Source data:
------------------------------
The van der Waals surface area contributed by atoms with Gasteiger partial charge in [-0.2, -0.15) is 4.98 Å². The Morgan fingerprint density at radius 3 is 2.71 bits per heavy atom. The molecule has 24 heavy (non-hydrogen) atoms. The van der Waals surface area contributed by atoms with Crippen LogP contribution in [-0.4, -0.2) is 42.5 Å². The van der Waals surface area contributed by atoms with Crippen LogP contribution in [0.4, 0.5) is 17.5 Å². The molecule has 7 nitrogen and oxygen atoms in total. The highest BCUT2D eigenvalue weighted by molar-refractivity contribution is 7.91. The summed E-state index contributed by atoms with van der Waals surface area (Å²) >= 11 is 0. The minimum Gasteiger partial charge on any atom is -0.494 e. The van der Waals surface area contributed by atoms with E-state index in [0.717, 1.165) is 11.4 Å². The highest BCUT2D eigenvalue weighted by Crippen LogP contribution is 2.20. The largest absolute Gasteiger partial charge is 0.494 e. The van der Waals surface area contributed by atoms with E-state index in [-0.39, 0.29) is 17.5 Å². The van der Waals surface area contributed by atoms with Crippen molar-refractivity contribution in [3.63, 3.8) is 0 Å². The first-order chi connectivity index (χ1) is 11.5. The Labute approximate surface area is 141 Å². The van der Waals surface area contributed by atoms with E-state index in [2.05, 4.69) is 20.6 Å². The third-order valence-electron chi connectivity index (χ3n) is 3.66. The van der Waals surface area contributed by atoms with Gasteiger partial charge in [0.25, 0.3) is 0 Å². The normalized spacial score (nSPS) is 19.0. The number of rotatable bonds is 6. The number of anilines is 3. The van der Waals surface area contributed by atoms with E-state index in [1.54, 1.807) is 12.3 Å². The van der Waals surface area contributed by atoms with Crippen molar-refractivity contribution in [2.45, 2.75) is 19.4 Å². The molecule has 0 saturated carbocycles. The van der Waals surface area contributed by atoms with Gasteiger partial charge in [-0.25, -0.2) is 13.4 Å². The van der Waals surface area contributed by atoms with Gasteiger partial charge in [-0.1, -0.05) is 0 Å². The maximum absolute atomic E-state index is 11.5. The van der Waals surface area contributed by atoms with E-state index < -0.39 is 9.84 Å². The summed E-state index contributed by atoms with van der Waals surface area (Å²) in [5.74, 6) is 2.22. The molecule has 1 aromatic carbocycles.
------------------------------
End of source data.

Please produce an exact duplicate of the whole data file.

The van der Waals surface area contributed by atoms with Gasteiger partial charge in [-0.2, -0.15) is 4.98 Å². The Morgan fingerprint density at radius 3 is 2.71 bits per heavy atom. The molecule has 24 heavy (non-hydrogen) atoms. The van der Waals surface area contributed by atoms with Crippen LogP contribution in [-0.4, -0.2) is 42.5 Å². The van der Waals surface area contributed by atoms with Crippen LogP contribution in [0.4, 0.5) is 17.5 Å². The molecule has 7 nitrogen and oxygen atoms in total. The highest BCUT2D eigenvalue weighted by molar-refractivity contribution is 7.91. The summed E-state index contributed by atoms with van der Waals surface area (Å²) >= 11 is 0. The minimum Gasteiger partial charge on any atom is -0.494 e. The van der Waals surface area contributed by atoms with E-state index in [0.717, 1.165) is 11.4 Å². The highest BCUT2D eigenvalue weighted by Crippen LogP contribution is 2.20. The largest absolute Gasteiger partial charge is 0.494 e. The van der Waals surface area contributed by atoms with E-state index in [-0.39, 0.29) is 17.5 Å². The van der Waals surface area contributed by atoms with Crippen molar-refractivity contribution in [3.63, 3.8) is 0 Å². The first-order chi connectivity index (χ1) is 11.5. The Labute approximate surface area is 141 Å². The van der Waals surface area contributed by atoms with E-state index in [2.05, 4.69) is 20.6 Å². The third-order valence-electron chi connectivity index (χ3n) is 3.66. The van der Waals surface area contributed by atoms with Gasteiger partial charge in [0.25, 0.3) is 0 Å². The normalized spacial score (nSPS) is 19.0. The number of rotatable bonds is 6. The number of anilines is 3. The van der Waals surface area contributed by atoms with E-state index in [1.54, 1.807) is 12.3 Å². The van der Waals surface area contributed by atoms with Crippen molar-refractivity contribution in [2.45, 2.75) is 19.4 Å². The molecule has 0 saturated carbocycles. The van der Waals surface area contributed by atoms with Gasteiger partial charge in [-0.25, -0.2) is 13.4 Å². The van der Waals surface area contributed by atoms with Gasteiger partial charge in [-0.1, -0.05) is 0 Å². The maximum absolute atomic E-state index is 11.5. The van der Waals surface area contributed by atoms with E-state index < -0.39 is 9.84 Å². The summed E-state index contributed by atoms with van der Waals surface area (Å²) in [5.74, 6) is 2.22. The molecule has 1 aromatic carbocycles.